These are all considerations to make ahead of time, but unlike typical planning, you can’t necessarily anticipate what will arise during the stay. In that way, there’s something to be said about adding an additional constraint to your photo-stay in saying something like, “I’m taking my ultrawide lens and that’s that—the photos I take will be ultrawide.” The spirit of the stay is to be acted upon, rather than to act. 

  1. Consider your film

This is obvious (as is, possibly, the first point), but worth mentioning. Film stocks add additional constraints. Oftentimes, hobbyist shooters—me included—load up film and make it work no matter the situation, which is to say, we just keep shooting even if the conditions aren’t ideal. But like it or not, different films present different strengths. You’re looking to bring the film out at its best. 

An orthochromatic film will render red and oranges tone much darker in comparison to blue and green tones, resulting in higher contrast. Slide films are known for their saturation and contrast but also very fine grain and resolving power. The famed Portra family presents less contrast across tonal values particularly with more exposure and at lower speeds. A black and white infrared film (even one with only slight infrared sensitivity) and a red filter (such as a 092) will produce reds and bright greens that are stunningly white. 

This may be old news for you, but if you know where you’ll be headed for your photo-stay, then think in advance of what film, at its best, will allow the place to be captured at its best. 

  1. Think in -tychs 

A work of art set in five portions is called a pentaptych. You may have heard the words “diptych” or “triptych” float past you on the Internet or maybe you’re an artist who has created diptychs or triptychs. In photography, the dip- and triptychs are sets of photos comprised of two or three photos, respectively, meant to be viewed together. 

If you take five photos during your photo-stay, consider producing a pentaptych, that is five photos meant to be viewed as a set. Or consider producing some combination of diptychs and triptychs. This is not to say that taking three photos and putting them together makes sense in every case or produces a set warranting being called a triptych. 

What I am suggesting is to consider your photos being taken in sequence rather than isolation. It may be that the best way to capture a subject is not in one photograph, but three photographs. Be mindful of whether that makes sense for your situation and for the subjects that are presenting themselves to you. 

  1. Go to your lame monuments 

You may be up to taking on my challenge. Already you’re thinking of a spot that satisfies rule number one. You think, “Oh, I’ll go to an alley next to the grocery store,” or, “Maybe I’ll go in my backyard next to that old bird bath.” If these, to you, satisfy rule one, then go for it! 

But I might go so far as to say that you should go somewhere that without thinking through it comes off as really, really lame to you. For me, without even thinking about it, I know that the front of my apartment building is one of the worst places in the state of Massachusetts to photograph. It must be. There used to be grass in the front yard, surrounded by raised concrete borders to separate it from the sidewalk. Now, that whole space has been filled in with chunky gravel of the kind the experts call “Base Gravel #3.” Truly the worst of all gravels. Moreover, the sidewalk itself is horrendous. This place—the 20-feet-by-20-feet square that is my building’s front—is soulless.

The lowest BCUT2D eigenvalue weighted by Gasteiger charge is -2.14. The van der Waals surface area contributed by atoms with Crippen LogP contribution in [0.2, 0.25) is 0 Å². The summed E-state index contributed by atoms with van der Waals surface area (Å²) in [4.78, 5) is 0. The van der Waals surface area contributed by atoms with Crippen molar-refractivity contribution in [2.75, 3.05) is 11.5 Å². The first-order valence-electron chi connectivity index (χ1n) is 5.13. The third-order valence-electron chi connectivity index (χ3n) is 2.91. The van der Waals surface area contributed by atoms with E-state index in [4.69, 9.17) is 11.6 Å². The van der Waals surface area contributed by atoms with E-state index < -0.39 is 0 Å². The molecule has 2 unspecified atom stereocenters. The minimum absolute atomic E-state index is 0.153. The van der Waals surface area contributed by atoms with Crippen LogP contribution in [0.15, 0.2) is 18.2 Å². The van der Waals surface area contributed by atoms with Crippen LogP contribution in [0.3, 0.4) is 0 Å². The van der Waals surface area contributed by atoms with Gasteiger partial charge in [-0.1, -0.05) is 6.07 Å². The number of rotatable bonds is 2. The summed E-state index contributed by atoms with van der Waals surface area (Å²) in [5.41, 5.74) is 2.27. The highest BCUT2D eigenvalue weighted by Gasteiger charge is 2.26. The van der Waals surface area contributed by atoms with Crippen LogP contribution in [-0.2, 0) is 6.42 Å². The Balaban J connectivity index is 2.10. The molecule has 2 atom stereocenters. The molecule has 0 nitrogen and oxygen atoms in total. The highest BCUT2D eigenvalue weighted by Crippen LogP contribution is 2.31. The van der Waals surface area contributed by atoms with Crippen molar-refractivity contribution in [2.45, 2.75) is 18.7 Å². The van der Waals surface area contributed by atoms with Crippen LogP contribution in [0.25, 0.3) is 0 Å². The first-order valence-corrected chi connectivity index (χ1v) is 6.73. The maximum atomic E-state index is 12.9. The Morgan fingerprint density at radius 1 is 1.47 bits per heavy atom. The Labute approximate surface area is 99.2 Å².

Now, maybe if I went down there with a camera knowing I had to take five photos and with some sense that I would make these five photos the best they could be, then maybe I would find some inspiration. Off the cuff, I do not. In choosing your spot, contemplate choosing the spot that reflexively is the absolute least suited to beautiful photos.   

Go forth and then stop and stay! Remember that we want to see your photo-stay photos and that we’d love to highlight them in our Instagram stories throughout the month. 

Please share them with us here in our comments section via a link, or on Instagram using the criminally long hashtag #CasualPhotophileMonthlyPhotoChallenge. I am personally hoping that #photostay becomes a thing—it was used fewer than 20 times last year! Compared to #photowalk approaching 1M all time. 

Interested readers can also share their photos on the Casual Photophile Facebook page, or our Film of the Month Club Facebook Group (if you’re a Film of the Month Club subscriber).

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Drew Chambers

Drew Chambers is a former high school teacher and current master's student at Harvard University. He lives in Waltham, Massachusetts with his wife and their perfect dog. Outside of teaching, reading, and writing, Drew spends most of his time listening to indie rock. He is happy when photographing.

All stories by:Drew Chambers

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Drew Chambers

Drew Chambers is a former high school teacher and current master's student at Harvard University. He lives in Waltham, Massachusetts with his wife and their perfect dog. Outside of teaching, reading, and writing, Drew spends most of his time listening to indie rock. He is happy when photographing.

All stories by:Drew Chambers